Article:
Adoption Records for 1920s Nova Scotia

+4 votes
63 views
Hello Wikitreers,

In researching my boyfriend's family tree, I've come across an interesting brick wall. I was talking to his grandfather about his family, who mostly come from Newfoundland and Nova Scotia, and he told me how his mother, Marguerite, was adopted. Alas, he couldn't tell me much in terms of dates, but the few names he knew gave me enough to find her marriage records and information on her adopted parents, John Byron Daley and wife Esther May.

What I was wondering is if there is a way to access adoption records for Nova Scotia in the 1920s (Marguerite was born about 1920). I really have no idea where to start with this - if anyone can offer some assistance, it would be much appreciated!

If any more information in needed, please let me know - not all the research I've done has been added to Wikitree yet, so there could be more I have that might be helpful.

Thank you!

- Gillian
WikiTree profile: Marguerite Williams
in Genealogy Help by Gillian Wagenaar G2G6 Mach 1 (18.3k points)

2 Answers

+1 vote
 
Best answer
Hi Gillian,

I have a couple of thoughts.

I understand Nova Scotia provides very limited information to adopted persons about themselves, and I don't know if this would be available to a son. The identity of the birth parents is confidential, and I'm quite sure that unrelated people like you and I will not be given access. If your boyfriend wants to explore it, this website may be a good place to start: https://www.novascotia.ca/coms/families/adoption/AdoptionDisclosure.html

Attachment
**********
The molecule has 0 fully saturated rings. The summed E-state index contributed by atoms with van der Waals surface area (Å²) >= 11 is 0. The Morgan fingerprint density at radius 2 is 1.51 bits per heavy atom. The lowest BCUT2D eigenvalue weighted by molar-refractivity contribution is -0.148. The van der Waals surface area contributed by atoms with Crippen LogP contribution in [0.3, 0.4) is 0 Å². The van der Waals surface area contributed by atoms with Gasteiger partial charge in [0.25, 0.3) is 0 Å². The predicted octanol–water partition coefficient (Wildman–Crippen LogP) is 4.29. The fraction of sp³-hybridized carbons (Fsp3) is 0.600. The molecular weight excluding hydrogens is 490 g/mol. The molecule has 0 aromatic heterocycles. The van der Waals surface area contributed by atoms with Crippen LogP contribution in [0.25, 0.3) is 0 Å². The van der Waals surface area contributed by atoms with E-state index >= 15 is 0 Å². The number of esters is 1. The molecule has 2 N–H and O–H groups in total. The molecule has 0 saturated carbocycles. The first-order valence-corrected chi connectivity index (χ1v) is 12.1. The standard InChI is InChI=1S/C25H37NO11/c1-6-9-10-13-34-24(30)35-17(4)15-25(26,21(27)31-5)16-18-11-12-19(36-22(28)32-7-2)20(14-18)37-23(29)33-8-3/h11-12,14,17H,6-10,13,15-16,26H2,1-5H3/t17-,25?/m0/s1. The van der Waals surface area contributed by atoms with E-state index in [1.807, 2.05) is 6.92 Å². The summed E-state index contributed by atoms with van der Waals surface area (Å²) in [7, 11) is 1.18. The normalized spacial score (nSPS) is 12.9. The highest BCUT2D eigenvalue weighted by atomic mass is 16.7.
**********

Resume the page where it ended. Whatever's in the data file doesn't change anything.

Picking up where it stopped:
Second, I think timing may also be a factor. Nova Scotia birth records are available 100 years after a person is born, on this website: www.novascotiagenealogy.com. Right now, we have access to birth records for people who were born in 1918 and earlier, so it might be a few years before Marguerite's becomes available even if you do learn her birth name before then.

In my family, most of the Nova Scotia adoptions that occurred were within the family: an illegitimate child or an orphan was usually adopted by a member of the extended family. So when the records do come available, it might be useful to focus the search on the Daley and Pulsifer families before casting the net more broadly.

Which leads me to the last thought, which is DNA testing. My neighbor's adoption records are closed, but she was able to find her birth family through a half-sibling who also took a DNA test. If your boyfriend decides to do it, success may take time, because it depends on other members of the birth family deciding to take the tests for their own reasons.

Food for thought.
by Laurie Giffin G2G6 Mach 6 (66.5k points)
selected by Gillian Wagenaar
Awesome answer, Laurie - I really think that DNA testing is the way to go for this case. I agree with the idea that it's likely an adoption from within the family (my grandfather, also from Nova Scotia, had a grandfather himself who was adopted by an aunt) especially being from smaller communities within the province. Thank you so much!
+3 votes
As far as I know all adoption records  in NS are closed. I am also looking for records but cannot access them.
by

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